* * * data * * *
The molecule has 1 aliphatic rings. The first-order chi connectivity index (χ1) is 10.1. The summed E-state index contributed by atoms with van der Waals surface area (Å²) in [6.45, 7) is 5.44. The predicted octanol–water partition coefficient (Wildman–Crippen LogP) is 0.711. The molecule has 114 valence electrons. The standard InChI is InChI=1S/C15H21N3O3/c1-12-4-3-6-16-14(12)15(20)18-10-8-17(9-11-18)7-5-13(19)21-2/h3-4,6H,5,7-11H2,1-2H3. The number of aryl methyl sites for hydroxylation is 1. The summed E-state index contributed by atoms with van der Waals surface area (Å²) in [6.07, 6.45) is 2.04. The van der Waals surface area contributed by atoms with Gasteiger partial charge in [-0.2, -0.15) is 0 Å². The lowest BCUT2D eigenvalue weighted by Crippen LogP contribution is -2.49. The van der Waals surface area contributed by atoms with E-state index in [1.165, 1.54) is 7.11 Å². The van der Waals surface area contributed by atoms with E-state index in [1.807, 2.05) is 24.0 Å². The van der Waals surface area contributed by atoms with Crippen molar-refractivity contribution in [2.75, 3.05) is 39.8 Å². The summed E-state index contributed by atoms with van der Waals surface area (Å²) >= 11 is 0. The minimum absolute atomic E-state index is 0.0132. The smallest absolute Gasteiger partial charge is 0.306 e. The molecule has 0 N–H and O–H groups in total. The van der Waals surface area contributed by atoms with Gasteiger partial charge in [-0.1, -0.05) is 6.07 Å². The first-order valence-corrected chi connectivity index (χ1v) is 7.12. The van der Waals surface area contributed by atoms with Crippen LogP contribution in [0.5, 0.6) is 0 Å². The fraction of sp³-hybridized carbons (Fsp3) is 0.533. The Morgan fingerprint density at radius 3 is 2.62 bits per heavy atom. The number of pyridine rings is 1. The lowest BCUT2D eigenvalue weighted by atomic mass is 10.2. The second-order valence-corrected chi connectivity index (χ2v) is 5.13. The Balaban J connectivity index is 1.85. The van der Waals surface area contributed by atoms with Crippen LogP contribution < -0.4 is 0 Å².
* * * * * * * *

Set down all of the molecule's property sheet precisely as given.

The molecule has 1 aliphatic rings. The first-order chi connectivity index (χ1) is 10.1. The summed E-state index contributed by atoms with van der Waals surface area (Å²) in [6.45, 7) is 5.44. The predicted octanol–water partition coefficient (Wildman–Crippen LogP) is 0.711. The molecule has 114 valence electrons. The standard InChI is InChI=1S/C15H21N3O3/c1-12-4-3-6-16-14(12)15(20)18-10-8-17(9-11-18)7-5-13(19)21-2/h3-4,6H,5,7-11H2,1-2H3. The number of aryl methyl sites for hydroxylation is 1. The summed E-state index contributed by atoms with van der Waals surface area (Å²) in [6.07, 6.45) is 2.04. The van der Waals surface area contributed by atoms with Gasteiger partial charge in [-0.2, -0.15) is 0 Å². The lowest BCUT2D eigenvalue weighted by Crippen LogP contribution is -2.49. The van der Waals surface area contributed by atoms with E-state index in [1.165, 1.54) is 7.11 Å². The van der Waals surface area contributed by atoms with E-state index in [1.807, 2.05) is 24.0 Å². The van der Waals surface area contributed by atoms with Crippen molar-refractivity contribution in [2.75, 3.05) is 39.8 Å². The summed E-state index contributed by atoms with van der Waals surface area (Å²) >= 11 is 0. The minimum absolute atomic E-state index is 0.0132. The smallest absolute Gasteiger partial charge is 0.306 e. The molecule has 0 N–H and O–H groups in total. The van der Waals surface area contributed by atoms with Gasteiger partial charge in [-0.1, -0.05) is 6.07 Å². The first-order valence-corrected chi connectivity index (χ1v) is 7.12. The van der Waals surface area contributed by atoms with Crippen LogP contribution in [0.5, 0.6) is 0 Å². The fraction of sp³-hybridized carbons (Fsp3) is 0.533. The Morgan fingerprint density at radius 3 is 2.62 bits per heavy atom. The number of pyridine rings is 1. The lowest BCUT2D eigenvalue weighted by atomic mass is 10.2. The second-order valence-corrected chi connectivity index (χ2v) is 5.13. The Balaban J connectivity index is 1.85. The van der Waals surface area contributed by atoms with Crippen LogP contribution < -0.4 is 0 Å².